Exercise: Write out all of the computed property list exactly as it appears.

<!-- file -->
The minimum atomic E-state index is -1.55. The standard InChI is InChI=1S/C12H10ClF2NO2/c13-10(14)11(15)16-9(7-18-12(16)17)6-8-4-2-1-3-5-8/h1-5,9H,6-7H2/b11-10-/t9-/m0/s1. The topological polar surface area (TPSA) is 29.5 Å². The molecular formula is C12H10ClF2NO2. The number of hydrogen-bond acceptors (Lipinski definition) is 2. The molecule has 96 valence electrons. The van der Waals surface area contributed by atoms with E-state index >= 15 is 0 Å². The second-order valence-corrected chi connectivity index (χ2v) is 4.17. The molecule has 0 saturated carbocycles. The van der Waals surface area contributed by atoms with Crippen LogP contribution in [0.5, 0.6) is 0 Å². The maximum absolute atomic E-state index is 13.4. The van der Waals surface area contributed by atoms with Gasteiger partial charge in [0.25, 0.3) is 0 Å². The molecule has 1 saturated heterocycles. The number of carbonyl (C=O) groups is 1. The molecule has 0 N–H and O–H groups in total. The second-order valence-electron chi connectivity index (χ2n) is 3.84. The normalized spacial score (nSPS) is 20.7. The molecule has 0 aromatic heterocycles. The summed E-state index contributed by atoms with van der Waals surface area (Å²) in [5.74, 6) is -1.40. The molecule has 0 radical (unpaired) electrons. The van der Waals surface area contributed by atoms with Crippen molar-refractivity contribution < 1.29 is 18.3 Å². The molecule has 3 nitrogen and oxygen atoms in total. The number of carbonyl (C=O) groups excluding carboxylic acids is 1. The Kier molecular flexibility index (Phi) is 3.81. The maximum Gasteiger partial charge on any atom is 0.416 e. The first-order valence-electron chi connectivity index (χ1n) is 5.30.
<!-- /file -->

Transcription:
The minimum atomic E-state index is -1.55. The standard InChI is InChI=1S/C12H10ClF2NO2/c13-10(14)11(15)16-9(7-18-12(16)17)6-8-4-2-1-3-5-8/h1-5,9H,6-7H2/b11-10-/t9-/m0/s1. The topological polar surface area (TPSA) is 29.5 Å². The molecular formula is C12H10ClF2NO2. The number of hydrogen-bond acceptors (Lipinski definition) is 2. The molecule has 96 valence electrons. The van der Waals surface area contributed by atoms with E-state index >= 15 is 0 Å². The second-order valence-corrected chi connectivity index (χ2v) is 4.17. The molecule has 0 saturated carbocycles. The van der Waals surface area contributed by atoms with Crippen LogP contribution in [0.5, 0.6) is 0 Å². The maximum absolute atomic E-state index is 13.4. The van der Waals surface area contributed by atoms with Gasteiger partial charge in [0.25, 0.3) is 0 Å². The molecule has 1 saturated heterocycles. The number of carbonyl (C=O) groups is 1. The molecule has 0 N–H and O–H groups in total. The second-order valence-electron chi connectivity index (χ2n) is 3.84. The normalized spacial score (nSPS) is 20.7. The molecule has 0 aromatic heterocycles. The summed E-state index contributed by atoms with van der Waals surface area (Å²) in [5.74, 6) is -1.40. The molecule has 0 radical (unpaired) electrons. The van der Waals surface area contributed by atoms with Crippen molar-refractivity contribution < 1.29 is 18.3 Å². The molecule has 3 nitrogen and oxygen atoms in total. The number of carbonyl (C=O) groups excluding carboxylic acids is 1. The Kier molecular flexibility index (Phi) is 3.81. The maximum Gasteiger partial charge on any atom is 0.416 e. The first-order valence-electron chi connectivity index (χ1n) is 5.30.